So, there was a book-reading somewhere on the Mainland in Lagos yesterday, and it was Lit! Okay, not to sound hippie or anything, it was actually fun and refreshingly interesting. The three authors, co-authors, of the poetry and prose collection titled- A half-formed thing, Servio Gbadamosi (critically interesting personality), Ehi’Zogie Iyeomoan (eh, eye-catching-bad-ass poet), and Eye-Kay Nwaogu (amazing out-of-the-box thinker) read bits of their work that left us, the audience, quite enthralled. Deciding on which of the pieces I most enjoyed will be difficult, in fact.
Servio read two of his poems: one, a tribute ‘for Kofi Awoonor’ and the other, a creeping, gripping, chilling piece ‘I found this poem’. Ehi’Zogie read from his well of alluring poetry, a tribute to his late siblings ‘endless beginnings’ and a fancy mouth-watering letter to a lover titled ‘a letter to a secret crush’. Eye-Kay read ‘Anna’, a refreshingly different kind of writing, that left the readersguessing and second-guessing their instincts. Enough of my ramblings already, you can download the collection here.
I haven’t been at a book-reading in a very long time (2010, I think, was the last time) and yesterday’s got me looking forward to writing again! And yes, also, probably having my own published collection too! The event was littered with, though a few, curious and daunting minds with interesting questions to ask (Imagine one of the listeners asking Eye-Kay if he had ever been turned down by a girl he asked out?!). One of such questions, thought-provoking I would say, was directed to Servio; and it was about the role of the writer and reader in contextualizing and understanding the writers message. This stirred comments and diverse, yet quite similar, thoughts and arguments.
Servio was of the perspective that the role of the writer is to write, and that of the reader is to contextualise and understand as he deems it fit. Another interesting commenter suggested that once the writer had done his job, writing and releasing his thoughts and innermost burdens on paper, it was the duty of the reader to read and read and read over and over, until he was able to reach a conclusion on the writers possible line of thought. More than that, Ehi’Zogie added, readers are prone to have different connotations of the same piece of writing, and as such, it would be rather myopic and impossible to attempt to confine the mind of a reader to the insinuations of the writer, and that alone. The way I see it, if you read a literary piece and you don’t understand it, move on. I think that every piece of writing has got its own audience. But then, what do you think? I mean, do writers owe their readers any responsibility to be understood?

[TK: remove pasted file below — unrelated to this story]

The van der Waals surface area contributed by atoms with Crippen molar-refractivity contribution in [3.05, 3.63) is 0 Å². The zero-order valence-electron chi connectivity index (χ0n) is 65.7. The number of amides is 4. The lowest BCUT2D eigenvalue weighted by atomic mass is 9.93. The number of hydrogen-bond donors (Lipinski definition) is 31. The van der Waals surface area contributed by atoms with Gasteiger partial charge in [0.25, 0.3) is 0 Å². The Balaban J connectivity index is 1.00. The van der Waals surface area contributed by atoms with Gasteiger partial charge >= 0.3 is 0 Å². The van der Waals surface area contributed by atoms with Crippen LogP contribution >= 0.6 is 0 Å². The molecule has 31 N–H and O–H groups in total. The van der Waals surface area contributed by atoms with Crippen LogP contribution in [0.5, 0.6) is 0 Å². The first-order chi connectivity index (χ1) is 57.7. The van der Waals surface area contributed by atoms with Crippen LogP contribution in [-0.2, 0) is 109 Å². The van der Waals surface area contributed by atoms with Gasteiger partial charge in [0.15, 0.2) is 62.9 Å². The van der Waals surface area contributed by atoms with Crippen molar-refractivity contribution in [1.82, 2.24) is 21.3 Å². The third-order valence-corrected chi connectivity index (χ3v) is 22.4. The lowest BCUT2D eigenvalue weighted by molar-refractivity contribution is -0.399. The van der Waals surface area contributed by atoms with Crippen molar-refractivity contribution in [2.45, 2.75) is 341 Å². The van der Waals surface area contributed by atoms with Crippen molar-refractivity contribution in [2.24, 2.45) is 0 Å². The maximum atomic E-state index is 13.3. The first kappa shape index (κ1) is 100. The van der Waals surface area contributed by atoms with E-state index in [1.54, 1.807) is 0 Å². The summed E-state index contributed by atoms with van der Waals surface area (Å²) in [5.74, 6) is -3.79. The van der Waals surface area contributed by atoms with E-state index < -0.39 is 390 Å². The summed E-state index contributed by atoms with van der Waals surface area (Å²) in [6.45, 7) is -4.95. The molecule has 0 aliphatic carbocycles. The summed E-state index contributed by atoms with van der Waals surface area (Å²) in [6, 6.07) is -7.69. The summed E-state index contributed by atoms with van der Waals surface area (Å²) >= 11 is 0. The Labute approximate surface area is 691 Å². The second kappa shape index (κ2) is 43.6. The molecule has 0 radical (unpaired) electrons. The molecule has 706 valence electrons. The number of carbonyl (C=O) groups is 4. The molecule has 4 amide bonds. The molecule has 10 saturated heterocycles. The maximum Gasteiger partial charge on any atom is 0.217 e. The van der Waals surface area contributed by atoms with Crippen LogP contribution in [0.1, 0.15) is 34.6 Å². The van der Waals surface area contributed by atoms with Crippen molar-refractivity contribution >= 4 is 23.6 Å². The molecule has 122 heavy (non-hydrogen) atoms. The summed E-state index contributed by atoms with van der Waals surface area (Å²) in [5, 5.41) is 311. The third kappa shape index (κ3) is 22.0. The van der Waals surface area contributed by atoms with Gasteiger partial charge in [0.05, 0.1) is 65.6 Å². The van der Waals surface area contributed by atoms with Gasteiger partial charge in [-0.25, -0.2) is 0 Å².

Moving on to other interesting things, I got to see my long-time writer-friend, published author of award-winning pieces, Su’eddie Vershima Agema for the first time yesterday! I couldn’t believe my eyes! And yes, I got some of his books as well—‘the bottom of another tale (a short-story collection), and ‘home equals holes: tales of an exile’ (a poetry collection) … both of which I am, reading at the moment, concurrently (don’t blame me! I am an eager reader sometimes). I made a couple more friends and took about a dozen and one pictures, and yes, again, the event was Lit!
So, how did your Sunday go?!
The Short Black Girl, 2016.